BHP Billiton mulls spinning off non-core divisions into $18bn firm
Mining giant BHP Billiton (ASX, NYSE: BHP) (LON: BLT) revealed Tuesday it’s considering spinning off its nickel, manganese, and aluminum businesses into a separate unit, with the purpose of boosting shareholder returns.
Answering to market speculation about its plans to sell its slower growing non-core units, the Anglo-Australian miner acknowledged it was studying the next phase of its “simplification” strategy, which included structural options.
“We believe that a portfolio focused on our major iron ore, copper, coal and petroleum assets would retain the benefits of diversification, generate stronger growth in free cash flow and a superior return on investment,” the company said.
In December last year, CEO Andrew Mackenzie had anticipated that all of the company’s upcoming decisions would be based on what he called its "four key pillars": coal, iron ore, petroleum and copper.
“By increasing our focus on these four pillars, with potash as a potential fifth, we will be able to more quickly improve the productivity and performance of our largest businesses."
Today’s statement comes on the heels of an article by the Australian Financial Review hinting that BHP had appointed Goldman Sachs to develop a proposal to spin off its non-core assets into a separate company that could be worth up to US$18 billion (A$20bn), and listed on the London Stock Exchange, as well as the Australian and South African markets.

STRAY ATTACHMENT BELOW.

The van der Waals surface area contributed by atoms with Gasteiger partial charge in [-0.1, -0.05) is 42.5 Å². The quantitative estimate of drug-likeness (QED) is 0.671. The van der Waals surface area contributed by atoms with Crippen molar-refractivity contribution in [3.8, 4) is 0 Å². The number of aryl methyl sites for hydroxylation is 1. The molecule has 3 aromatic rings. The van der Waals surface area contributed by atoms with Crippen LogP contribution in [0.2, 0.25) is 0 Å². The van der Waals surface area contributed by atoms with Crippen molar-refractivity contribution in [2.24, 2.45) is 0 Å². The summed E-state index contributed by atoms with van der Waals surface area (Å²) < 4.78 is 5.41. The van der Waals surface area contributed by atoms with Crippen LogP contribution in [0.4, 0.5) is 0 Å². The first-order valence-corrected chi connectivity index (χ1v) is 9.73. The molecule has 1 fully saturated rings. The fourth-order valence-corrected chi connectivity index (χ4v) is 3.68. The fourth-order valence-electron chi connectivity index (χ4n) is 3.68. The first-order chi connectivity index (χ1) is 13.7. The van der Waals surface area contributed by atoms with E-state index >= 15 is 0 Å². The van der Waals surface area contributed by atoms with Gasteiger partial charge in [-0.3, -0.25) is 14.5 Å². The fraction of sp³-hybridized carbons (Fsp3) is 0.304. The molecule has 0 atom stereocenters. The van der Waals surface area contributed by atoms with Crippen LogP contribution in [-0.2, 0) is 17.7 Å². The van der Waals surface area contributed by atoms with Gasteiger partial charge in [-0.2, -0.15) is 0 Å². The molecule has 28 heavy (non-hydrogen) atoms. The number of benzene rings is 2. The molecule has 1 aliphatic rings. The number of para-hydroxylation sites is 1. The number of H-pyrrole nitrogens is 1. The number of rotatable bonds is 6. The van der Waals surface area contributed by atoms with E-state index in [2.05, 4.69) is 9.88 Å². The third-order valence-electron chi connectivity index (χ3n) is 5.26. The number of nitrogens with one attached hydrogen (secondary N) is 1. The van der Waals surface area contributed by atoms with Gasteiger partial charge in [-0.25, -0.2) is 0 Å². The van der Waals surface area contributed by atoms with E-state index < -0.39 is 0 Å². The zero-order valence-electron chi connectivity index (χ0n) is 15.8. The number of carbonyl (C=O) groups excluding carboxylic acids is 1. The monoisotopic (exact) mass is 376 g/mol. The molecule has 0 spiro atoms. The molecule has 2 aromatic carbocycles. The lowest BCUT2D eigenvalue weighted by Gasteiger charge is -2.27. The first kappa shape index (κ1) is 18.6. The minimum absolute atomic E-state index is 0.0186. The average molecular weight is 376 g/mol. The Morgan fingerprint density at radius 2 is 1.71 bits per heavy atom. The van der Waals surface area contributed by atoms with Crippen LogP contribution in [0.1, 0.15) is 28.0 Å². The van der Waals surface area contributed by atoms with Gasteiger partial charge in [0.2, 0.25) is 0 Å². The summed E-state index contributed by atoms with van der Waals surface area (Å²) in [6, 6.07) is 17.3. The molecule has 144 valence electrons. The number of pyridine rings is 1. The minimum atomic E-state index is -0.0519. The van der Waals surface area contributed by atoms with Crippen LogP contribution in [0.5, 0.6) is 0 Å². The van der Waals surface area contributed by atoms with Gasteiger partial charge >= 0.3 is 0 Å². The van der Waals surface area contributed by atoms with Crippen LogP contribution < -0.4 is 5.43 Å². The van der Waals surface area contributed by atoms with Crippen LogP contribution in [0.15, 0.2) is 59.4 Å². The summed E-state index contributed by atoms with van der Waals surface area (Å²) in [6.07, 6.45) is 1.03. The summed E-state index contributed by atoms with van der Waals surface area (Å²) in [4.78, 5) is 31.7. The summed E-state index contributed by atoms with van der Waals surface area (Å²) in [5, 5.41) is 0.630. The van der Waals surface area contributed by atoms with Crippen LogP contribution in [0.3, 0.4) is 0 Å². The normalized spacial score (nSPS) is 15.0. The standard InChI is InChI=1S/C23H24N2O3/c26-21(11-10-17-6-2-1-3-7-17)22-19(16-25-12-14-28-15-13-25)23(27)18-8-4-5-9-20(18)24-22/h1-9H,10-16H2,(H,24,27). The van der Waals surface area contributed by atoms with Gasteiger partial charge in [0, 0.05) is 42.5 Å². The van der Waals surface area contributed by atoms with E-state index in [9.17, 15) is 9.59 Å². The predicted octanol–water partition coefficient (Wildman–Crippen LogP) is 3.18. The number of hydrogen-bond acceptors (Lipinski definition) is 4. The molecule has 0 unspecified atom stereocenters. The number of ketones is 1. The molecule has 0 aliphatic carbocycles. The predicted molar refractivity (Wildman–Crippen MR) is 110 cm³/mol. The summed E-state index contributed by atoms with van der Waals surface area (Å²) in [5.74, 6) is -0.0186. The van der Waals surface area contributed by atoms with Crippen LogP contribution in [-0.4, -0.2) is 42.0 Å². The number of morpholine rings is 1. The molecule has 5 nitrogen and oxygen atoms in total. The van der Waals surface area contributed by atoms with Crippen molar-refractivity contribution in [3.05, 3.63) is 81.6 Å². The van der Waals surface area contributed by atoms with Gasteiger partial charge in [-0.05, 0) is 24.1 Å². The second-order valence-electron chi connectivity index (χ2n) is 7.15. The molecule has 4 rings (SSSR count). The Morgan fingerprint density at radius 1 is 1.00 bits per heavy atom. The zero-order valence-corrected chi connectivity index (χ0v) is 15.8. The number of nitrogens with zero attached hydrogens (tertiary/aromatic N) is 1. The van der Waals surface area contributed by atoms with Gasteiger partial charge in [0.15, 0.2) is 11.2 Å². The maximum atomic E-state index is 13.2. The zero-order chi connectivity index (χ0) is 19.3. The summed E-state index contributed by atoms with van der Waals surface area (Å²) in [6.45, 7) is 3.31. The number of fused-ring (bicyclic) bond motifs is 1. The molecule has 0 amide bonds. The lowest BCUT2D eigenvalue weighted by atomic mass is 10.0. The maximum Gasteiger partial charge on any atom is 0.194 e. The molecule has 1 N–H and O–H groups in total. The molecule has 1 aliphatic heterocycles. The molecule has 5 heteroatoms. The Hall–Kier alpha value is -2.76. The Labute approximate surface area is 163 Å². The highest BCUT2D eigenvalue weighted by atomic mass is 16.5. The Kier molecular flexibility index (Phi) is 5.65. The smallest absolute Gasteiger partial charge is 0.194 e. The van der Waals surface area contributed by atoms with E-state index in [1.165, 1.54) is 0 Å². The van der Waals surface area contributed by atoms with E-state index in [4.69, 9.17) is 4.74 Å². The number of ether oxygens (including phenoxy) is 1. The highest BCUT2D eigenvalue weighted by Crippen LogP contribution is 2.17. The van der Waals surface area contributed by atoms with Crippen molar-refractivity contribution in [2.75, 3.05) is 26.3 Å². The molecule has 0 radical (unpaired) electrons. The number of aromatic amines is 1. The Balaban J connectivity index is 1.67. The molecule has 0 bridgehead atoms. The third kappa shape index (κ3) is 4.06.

The world’s No. 1 miner added in its statement that portfolio simplification was a priority that it has been pursuing for several years.
“In the past two years alone, the group has announced or completed divestments in Australia, the US, Canada, South Africa and the UK, including petroleum, copper, coal, mineral sands, uranium and diamonds assets,” it said.
“Any course of action remains subject to detailed review and an assessment of alternatives.”
As part of the circulating rumours, it is said that Mick Davis’ new company would be quite keen on bidding for any assets that Mackenzie may want to offload, especially after the former Xstrata boss said yesterday that he had $3.75 billion to invest in buying reasonably priced projects.